Fluid therapy: Choosing the best solution for each patient - Veterinary Medicine
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Fluid therapy: Choosing the best solution for each patient
Which intravenous solution is best in a patient with metabolic acidosis and a low sodium concentration? In a patient experiencing hypercoagulability and thrombosis? This emergency clinician helps you select the right fluid for each patient and discusses an efficient way to help hypoalbuminemic patients.


VETERINARY MEDICINE


Choosing a crystalloid solution


Table 2 Electrolyte and Buffer Composition and pH of Common Isotonic and Hypotonic Crystalloids
Carefully consider the pH, buffer content, and total electrolyte composition of each type of crystalloid fluid (Table 2) when choosing a fluid that is appropriate for specific diseases. For example, if an animal is hyponatremic, a low-sodium or no-sodium fluid such as 0.45% saline solution or 5% dextrose solution in water would exacerbate the hyponatremia. Administering an isotonic or a hypertonic fluid such as lactated Ringer's solution, Normosol-R, Plasmalyte M, or 0.9% sodium chloride solution may be most appropriate to replenish sodium. Also consider the animal's acid-base status. For example, if an animal has metabolic acidosis as well as hyponatremia, then administering 0.9% sodium chloride solution, which does not contain any buffers or bicarbonate precursors, could worsen the metabolic acidosis. Administering lactated Ringer's solution, which contains lactate, or Normosol-R, which contains acetate and gluconate, may be more appropriate.

Sodium chloride solution (0.9%) is an excellent choice for promoting renal calcium and potassium excretion. In addition, the fluid does not contain calcium or potassium, so it is useful in treating animals with hypercalcemia and hyperkalemia. Magnesium ions are required as cofactors for a number of metabolic processes, including potassium retention. Refractory hypokalemia, as that observed in animals with diabetic ketoacidosis, can be partially treated or prevented by using a magnesium-containing fluid such as Normosol-R or Plasmalyte M.

Colloids

The oncotic pressure is the force that holds fluid within a compartment. Starling's forces, which dictate the amount of fluid retention within the vascular space vs. transvascular fluid flux into the interstitium, depend on many factors, including intravascular and interstitial hydrostatic pressure, interstitial and intravascular oncotic pressure, and capillary pore size. As intravascular volume is replenished with a crystalloid fluid, the intravascular hydrostatic pressure increases and causes a dilutional decrease in oncotic pressure, which can result in the movement of osmotically active substances into the interstitium. A colloidal solution contains negatively charged, large-molecular-weight particles that are osmotically active, drawing sodium around their core structures. Wherever sodium is, water follows. By drawing sodium around the particle, water is held within the vascular space.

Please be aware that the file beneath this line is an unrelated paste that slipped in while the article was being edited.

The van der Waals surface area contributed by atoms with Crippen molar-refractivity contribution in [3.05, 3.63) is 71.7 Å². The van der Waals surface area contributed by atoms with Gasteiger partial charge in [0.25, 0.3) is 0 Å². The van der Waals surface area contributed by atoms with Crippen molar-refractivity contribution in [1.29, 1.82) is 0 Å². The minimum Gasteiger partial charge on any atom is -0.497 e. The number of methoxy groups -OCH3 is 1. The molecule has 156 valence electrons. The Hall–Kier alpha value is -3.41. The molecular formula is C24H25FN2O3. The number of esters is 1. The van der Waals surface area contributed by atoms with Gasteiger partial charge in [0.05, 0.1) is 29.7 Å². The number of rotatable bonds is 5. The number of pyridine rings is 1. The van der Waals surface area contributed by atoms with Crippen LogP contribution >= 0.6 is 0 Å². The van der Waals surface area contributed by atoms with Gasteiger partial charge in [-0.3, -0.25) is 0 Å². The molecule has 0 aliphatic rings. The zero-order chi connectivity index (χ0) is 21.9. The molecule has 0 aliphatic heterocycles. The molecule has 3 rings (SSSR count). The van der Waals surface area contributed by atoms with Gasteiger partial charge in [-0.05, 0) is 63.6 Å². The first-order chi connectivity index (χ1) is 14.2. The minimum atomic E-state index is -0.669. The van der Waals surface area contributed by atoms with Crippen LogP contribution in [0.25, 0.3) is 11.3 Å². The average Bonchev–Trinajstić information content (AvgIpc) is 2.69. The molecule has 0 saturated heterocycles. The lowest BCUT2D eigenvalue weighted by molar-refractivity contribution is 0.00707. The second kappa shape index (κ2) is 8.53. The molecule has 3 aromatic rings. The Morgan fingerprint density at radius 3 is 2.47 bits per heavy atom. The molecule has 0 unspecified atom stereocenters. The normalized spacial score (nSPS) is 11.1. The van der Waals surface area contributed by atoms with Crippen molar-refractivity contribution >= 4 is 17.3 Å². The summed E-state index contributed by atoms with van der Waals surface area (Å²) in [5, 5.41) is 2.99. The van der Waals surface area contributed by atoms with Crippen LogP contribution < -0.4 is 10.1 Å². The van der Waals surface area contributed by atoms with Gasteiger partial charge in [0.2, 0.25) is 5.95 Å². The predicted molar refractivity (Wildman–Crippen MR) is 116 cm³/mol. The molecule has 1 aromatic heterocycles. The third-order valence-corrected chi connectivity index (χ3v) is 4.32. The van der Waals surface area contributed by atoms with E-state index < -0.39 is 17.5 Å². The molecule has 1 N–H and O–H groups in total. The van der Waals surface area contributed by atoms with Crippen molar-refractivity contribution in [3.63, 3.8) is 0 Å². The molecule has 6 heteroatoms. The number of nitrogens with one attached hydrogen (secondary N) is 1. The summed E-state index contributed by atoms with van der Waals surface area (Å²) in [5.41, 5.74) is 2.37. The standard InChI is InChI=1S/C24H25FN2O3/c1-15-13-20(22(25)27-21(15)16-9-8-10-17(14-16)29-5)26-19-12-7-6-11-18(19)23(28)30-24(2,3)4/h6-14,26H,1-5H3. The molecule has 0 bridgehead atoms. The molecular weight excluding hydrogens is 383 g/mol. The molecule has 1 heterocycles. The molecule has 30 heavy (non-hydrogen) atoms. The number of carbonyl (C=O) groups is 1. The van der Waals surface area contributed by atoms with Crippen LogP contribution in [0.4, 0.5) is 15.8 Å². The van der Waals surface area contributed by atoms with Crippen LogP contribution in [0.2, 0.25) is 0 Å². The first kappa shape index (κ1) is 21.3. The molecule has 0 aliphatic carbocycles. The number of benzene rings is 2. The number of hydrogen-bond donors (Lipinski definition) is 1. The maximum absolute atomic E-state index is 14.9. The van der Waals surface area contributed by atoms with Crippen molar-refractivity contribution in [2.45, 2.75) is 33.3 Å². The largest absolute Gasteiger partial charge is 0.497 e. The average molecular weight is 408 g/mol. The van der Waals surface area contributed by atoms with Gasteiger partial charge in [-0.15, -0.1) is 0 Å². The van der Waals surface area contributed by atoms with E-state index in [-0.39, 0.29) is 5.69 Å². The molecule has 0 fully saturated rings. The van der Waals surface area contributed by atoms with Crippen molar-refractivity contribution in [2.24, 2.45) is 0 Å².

Colloids replace intravascular fluid deficits only. So colloids are always administered along with crystalloids to restore both intravascular and interstitial fluid volume. Consider colloids whenever hypoproteinemia, decreased oncotic pressure, and increased capillary pore size exist, as in conditions associated with sepsis or systemic inflammatory response syndrome. Although some of the colloid particles can potentially leak into the interstitial space, the net effect is to maintain fluid within the intravascular space to avoid interstitial edema. Whenever a colloid is administered with a crystalloid, reduce the calculated crystalloid fluid requirements by 25% to 50% to avoid volume overload.

Natural colloids

Natural colloid solutions include whole blood and plasma. Fresh whole blood is indicated when loss of both red blood cells and plasma has occurred. The Rule of Ones states that 1 ml fresh blood infused per 1 lb body weight will increase a patient's packed cell volume (PCV) by 1%, provided no ongoing losses are present. This rule is a simple method to calculate the amount of whole blood to administer to reach a target hematocrit. When working in kilograms, the Rule of Ones can be extrapolated: 2.2 ml/kg whole blood will increase an animal's PCV by 1%, provided the PCV of the transfused blood is 40%.9 A more accurate method to determine the volume of whole blood to administer is as follows:

ml donor blood needed = [(Desired PCV – Actual Recipient PCV) Donor PCV] ml recipient blood volume

(Note: For recipient blood volume, use 90 ml/kg for dogs and 70 ml/kg for cats.)

Packed red blood cells can be administered if the degree of anemia is sufficient to cause clinical signs (e.g. lethargy, inappetence, tachycardia, tachypnea) but plasma proteins are within the normal range.


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Source: VETERINARY MEDICINE,
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